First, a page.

Do Deer Eat Tomatoes

If you’ve ever grown tomatoes, you know how much time and patience it takes to get a good crop. Leaves are a favorite food of deer, and if they wander onto your land, there is no saying what they may take a fancy to.

While deer are friendly animals that everyone adores, the last thing you want is them roaming into your veggie garden.

Will deer eat tomato plants is a question often asked? Deer are foragers, and for that, often appear to be constantly hungry. Besides this, they are not fussy about what they eat.

However, the answer to will deer eat tomatoes isn’t a simple yes and no as they like certain parts more than others.

In our guide, you can learn the answers to do deer eat tomatoes plants and how you can stop unwanted animals or any other critter eating venturing anywhere near your treasured crops. By the end, you’ll see that many animals love ripe tomatoes, but are deer one of them? (Read Natural Deer Repellents)

Deer eating tomatoes

Do Deer Eat Fresh Tomatoes?

Do deer eat tomatoes off the vine? The answer is yes; deer eat tomato plants, and deer eat ripe
or squeeze tomatoes. However, if you ask, do deer eat tomato plants, you find they do, although the fruits eaten are not their favorite part of the plant.

Deer prefer to eat the leaves and stems of tomato plants, and a big herd of deer can quickly deplete your garden’s harvest.

Tomatoes (Solanum Lycopersicum) are a nutritious and edible nightshade family. They are fruits with green and white variations, and contrary to popular belief, tomatoes are fruit.

Feeding deer typically do not discriminate, and if you ask what menu do deer eat, then you’ll find they eat a wide variety of food and eat up to 500 original foods, according to an Oregon State University investigation.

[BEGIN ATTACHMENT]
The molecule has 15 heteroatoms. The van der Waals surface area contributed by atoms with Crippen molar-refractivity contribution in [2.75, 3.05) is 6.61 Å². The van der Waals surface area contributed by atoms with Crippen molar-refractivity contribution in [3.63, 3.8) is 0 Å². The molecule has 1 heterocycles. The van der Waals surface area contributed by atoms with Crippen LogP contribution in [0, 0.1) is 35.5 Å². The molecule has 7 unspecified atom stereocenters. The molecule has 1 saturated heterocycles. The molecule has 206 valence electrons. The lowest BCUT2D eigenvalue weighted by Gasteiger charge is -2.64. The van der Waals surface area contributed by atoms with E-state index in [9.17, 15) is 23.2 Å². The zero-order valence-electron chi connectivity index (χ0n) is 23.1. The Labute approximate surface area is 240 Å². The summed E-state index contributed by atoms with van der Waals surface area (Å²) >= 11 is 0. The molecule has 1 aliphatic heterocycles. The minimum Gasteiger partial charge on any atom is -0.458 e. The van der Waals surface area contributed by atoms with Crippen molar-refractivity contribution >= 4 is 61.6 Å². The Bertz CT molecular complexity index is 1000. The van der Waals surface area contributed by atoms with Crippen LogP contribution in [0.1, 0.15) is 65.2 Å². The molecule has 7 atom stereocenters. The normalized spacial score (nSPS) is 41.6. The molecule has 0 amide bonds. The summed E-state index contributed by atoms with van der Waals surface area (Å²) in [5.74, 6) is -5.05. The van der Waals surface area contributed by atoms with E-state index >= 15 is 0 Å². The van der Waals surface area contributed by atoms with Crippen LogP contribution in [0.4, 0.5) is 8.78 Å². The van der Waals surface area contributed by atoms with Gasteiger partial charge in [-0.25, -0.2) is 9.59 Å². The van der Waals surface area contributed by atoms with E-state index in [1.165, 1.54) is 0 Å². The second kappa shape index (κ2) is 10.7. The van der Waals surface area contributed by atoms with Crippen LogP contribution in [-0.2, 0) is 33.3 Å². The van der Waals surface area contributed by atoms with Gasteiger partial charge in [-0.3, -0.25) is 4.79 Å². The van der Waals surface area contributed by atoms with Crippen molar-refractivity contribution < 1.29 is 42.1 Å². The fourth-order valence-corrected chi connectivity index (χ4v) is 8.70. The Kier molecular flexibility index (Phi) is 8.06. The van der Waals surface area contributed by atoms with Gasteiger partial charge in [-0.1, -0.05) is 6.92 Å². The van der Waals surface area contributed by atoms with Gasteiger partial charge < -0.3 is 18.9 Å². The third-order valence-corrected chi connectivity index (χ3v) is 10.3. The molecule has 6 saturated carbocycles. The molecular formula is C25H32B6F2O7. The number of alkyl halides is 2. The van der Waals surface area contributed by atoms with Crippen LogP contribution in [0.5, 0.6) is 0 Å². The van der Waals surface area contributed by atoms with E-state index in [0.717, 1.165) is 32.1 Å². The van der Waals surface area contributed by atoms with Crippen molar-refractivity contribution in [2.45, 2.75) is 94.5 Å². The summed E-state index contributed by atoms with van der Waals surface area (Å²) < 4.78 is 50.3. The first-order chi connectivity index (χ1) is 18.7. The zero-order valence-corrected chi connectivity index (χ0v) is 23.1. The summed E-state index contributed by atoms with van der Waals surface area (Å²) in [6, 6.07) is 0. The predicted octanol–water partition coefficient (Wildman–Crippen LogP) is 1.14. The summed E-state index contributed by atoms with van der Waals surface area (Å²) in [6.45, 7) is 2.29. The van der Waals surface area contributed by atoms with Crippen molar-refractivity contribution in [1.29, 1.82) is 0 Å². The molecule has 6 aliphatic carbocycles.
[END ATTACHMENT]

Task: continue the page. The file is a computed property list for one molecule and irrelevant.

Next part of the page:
So, do deer eat tomato plants? Deer eat tomatoes (ripe or green tomatoes) and leaves, leaving the plant and stem as leftovers, which can not recover. Deer will walk 1/2 a mile to a mile to eat each day. So even if you don’t live near wooded areas, your garden could be in reach. Your garden’s tomato or other plants may be their first stop.

Daily, a deer can eat 6-8 percent of its body weight. Deer eat tomato plants and other vegetation up to 10-12 pounds per day in the spring and 4-5 pounds per day in the winter.

Luckily, there are ways you can deter deer from venturing into your garden. (Read Are Hostas Deer Resistant)

How Do I Keep Deer From Eating My

Tomatoes?

Now you know the answer to do deer eat tomato plants, and your garden can end up with extensive deer damage. You need to know how you can keep them away from your garden. Deer will eat anything in your garden, even garden plants away from your veggie patch.

Here you can find a few ways to repel unwanted animals. Some may not eliminate pests completely, yet you can use your homemade garden deer repellent to keep deer away from tomatoes and other plants when used in combination.

Red Cat Eyes

These fake red eyes are brilliant for keeping nocturnal creatures away from your garden. While deer aren’t totally nocturnal, they can’t eat tomato plants with them. These solar-powered lights give off an ominous glow in your landscape, simulating a big predator and helping to deter:

  • Deer, Foxes, Raccoons
  • Coyote, skunk, cats, and more.

Motion-Activated Sprinklers